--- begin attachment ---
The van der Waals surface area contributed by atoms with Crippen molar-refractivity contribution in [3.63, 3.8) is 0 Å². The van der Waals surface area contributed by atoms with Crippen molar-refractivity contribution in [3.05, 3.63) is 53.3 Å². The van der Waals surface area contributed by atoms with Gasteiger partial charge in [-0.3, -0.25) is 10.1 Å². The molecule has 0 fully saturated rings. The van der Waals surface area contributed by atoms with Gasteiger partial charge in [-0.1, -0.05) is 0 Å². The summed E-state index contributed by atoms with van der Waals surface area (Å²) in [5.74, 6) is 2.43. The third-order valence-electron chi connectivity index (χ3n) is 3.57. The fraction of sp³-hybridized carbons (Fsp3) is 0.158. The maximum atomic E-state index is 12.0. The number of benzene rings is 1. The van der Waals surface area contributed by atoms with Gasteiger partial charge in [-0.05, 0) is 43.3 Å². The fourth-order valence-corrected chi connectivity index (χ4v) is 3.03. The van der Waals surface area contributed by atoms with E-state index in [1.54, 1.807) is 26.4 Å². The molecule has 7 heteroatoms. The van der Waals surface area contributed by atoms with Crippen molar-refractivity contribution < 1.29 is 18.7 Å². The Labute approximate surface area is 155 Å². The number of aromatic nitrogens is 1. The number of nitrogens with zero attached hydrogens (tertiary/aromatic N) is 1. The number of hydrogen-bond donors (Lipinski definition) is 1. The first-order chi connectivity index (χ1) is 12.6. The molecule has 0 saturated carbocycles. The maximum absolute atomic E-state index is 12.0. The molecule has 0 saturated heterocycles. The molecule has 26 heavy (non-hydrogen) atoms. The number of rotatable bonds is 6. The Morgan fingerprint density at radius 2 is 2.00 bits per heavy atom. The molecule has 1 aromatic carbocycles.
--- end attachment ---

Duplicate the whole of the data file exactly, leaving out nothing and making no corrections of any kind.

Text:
The van der Waals surface area contributed by atoms with Crippen molar-refractivity contribution in [3.63, 3.8) is 0 Å². The van der Waals surface area contributed by atoms with Crippen molar-refractivity contribution in [3.05, 3.63) is 53.3 Å². The van der Waals surface area contributed by atoms with Gasteiger partial charge in [-0.3, -0.25) is 10.1 Å². The molecule has 0 fully saturated rings. The van der Waals surface area contributed by atoms with Gasteiger partial charge in [-0.1, -0.05) is 0 Å². The summed E-state index contributed by atoms with van der Waals surface area (Å²) in [5.74, 6) is 2.43. The third-order valence-electron chi connectivity index (χ3n) is 3.57. The fraction of sp³-hybridized carbons (Fsp3) is 0.158. The maximum atomic E-state index is 12.0. The number of benzene rings is 1. The van der Waals surface area contributed by atoms with Gasteiger partial charge in [-0.05, 0) is 43.3 Å². The fourth-order valence-corrected chi connectivity index (χ4v) is 3.03. The van der Waals surface area contributed by atoms with E-state index in [1.54, 1.807) is 26.4 Å². The molecule has 7 heteroatoms. The van der Waals surface area contributed by atoms with Crippen molar-refractivity contribution < 1.29 is 18.7 Å². The Labute approximate surface area is 155 Å². The number of aromatic nitrogens is 1. The number of nitrogens with zero attached hydrogens (tertiary/aromatic N) is 1. The number of hydrogen-bond donors (Lipinski definition) is 1. The first-order chi connectivity index (χ1) is 12.6. The molecule has 0 saturated carbocycles. The maximum absolute atomic E-state index is 12.0. The molecule has 0 saturated heterocycles. The molecule has 26 heavy (non-hydrogen) atoms. The number of rotatable bonds is 6. The Morgan fingerprint density at radius 2 is 2.00 bits per heavy atom. The molecule has 1 aromatic carbocycles.